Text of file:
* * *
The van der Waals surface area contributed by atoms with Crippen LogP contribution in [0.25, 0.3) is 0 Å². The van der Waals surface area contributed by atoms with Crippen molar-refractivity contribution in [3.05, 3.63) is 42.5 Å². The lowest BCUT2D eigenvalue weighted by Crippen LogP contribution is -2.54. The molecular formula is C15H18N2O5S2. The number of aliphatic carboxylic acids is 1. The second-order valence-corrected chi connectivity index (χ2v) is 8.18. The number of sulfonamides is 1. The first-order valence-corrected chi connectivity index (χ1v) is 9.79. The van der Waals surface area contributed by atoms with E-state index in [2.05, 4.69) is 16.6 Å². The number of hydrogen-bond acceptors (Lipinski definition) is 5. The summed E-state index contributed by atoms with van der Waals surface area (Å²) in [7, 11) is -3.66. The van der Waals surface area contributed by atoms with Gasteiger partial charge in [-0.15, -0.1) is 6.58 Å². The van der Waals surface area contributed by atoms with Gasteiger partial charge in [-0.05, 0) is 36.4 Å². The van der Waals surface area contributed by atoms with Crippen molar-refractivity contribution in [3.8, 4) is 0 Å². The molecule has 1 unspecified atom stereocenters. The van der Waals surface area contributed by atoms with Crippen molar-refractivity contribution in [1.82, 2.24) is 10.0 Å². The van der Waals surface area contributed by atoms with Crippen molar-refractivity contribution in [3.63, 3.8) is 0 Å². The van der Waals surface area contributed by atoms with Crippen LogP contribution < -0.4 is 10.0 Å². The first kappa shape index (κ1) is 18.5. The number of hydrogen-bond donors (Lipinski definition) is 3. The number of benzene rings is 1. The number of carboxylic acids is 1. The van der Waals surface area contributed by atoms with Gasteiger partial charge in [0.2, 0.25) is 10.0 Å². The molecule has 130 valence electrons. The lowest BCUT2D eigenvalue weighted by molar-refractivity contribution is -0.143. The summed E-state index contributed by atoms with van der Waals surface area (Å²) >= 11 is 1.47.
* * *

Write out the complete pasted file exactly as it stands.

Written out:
The van der Waals surface area contributed by atoms with Crippen LogP contribution in [0.25, 0.3) is 0 Å². The van der Waals surface area contributed by atoms with Crippen molar-refractivity contribution in [3.05, 3.63) is 42.5 Å². The lowest BCUT2D eigenvalue weighted by Crippen LogP contribution is -2.54. The molecular formula is C15H18N2O5S2. The number of aliphatic carboxylic acids is 1. The second-order valence-corrected chi connectivity index (χ2v) is 8.18. The number of sulfonamides is 1. The first-order valence-corrected chi connectivity index (χ1v) is 9.79. The van der Waals surface area contributed by atoms with E-state index in [2.05, 4.69) is 16.6 Å². The number of hydrogen-bond acceptors (Lipinski definition) is 5. The summed E-state index contributed by atoms with van der Waals surface area (Å²) in [7, 11) is -3.66. The van der Waals surface area contributed by atoms with Gasteiger partial charge in [-0.15, -0.1) is 6.58 Å². The van der Waals surface area contributed by atoms with Gasteiger partial charge in [-0.05, 0) is 36.4 Å². The van der Waals surface area contributed by atoms with Crippen molar-refractivity contribution in [3.8, 4) is 0 Å². The molecule has 1 unspecified atom stereocenters. The van der Waals surface area contributed by atoms with Crippen molar-refractivity contribution in [1.82, 2.24) is 10.0 Å². The van der Waals surface area contributed by atoms with Crippen molar-refractivity contribution in [3.63, 3.8) is 0 Å². The van der Waals surface area contributed by atoms with Crippen LogP contribution < -0.4 is 10.0 Å². The first kappa shape index (κ1) is 18.5. The number of hydrogen-bond donors (Lipinski definition) is 3. The number of benzene rings is 1. The number of carboxylic acids is 1. The van der Waals surface area contributed by atoms with Gasteiger partial charge in [0.2, 0.25) is 10.0 Å². The molecule has 130 valence electrons. The lowest BCUT2D eigenvalue weighted by molar-refractivity contribution is -0.143. The summed E-state index contributed by atoms with van der Waals surface area (Å²) >= 11 is 1.47.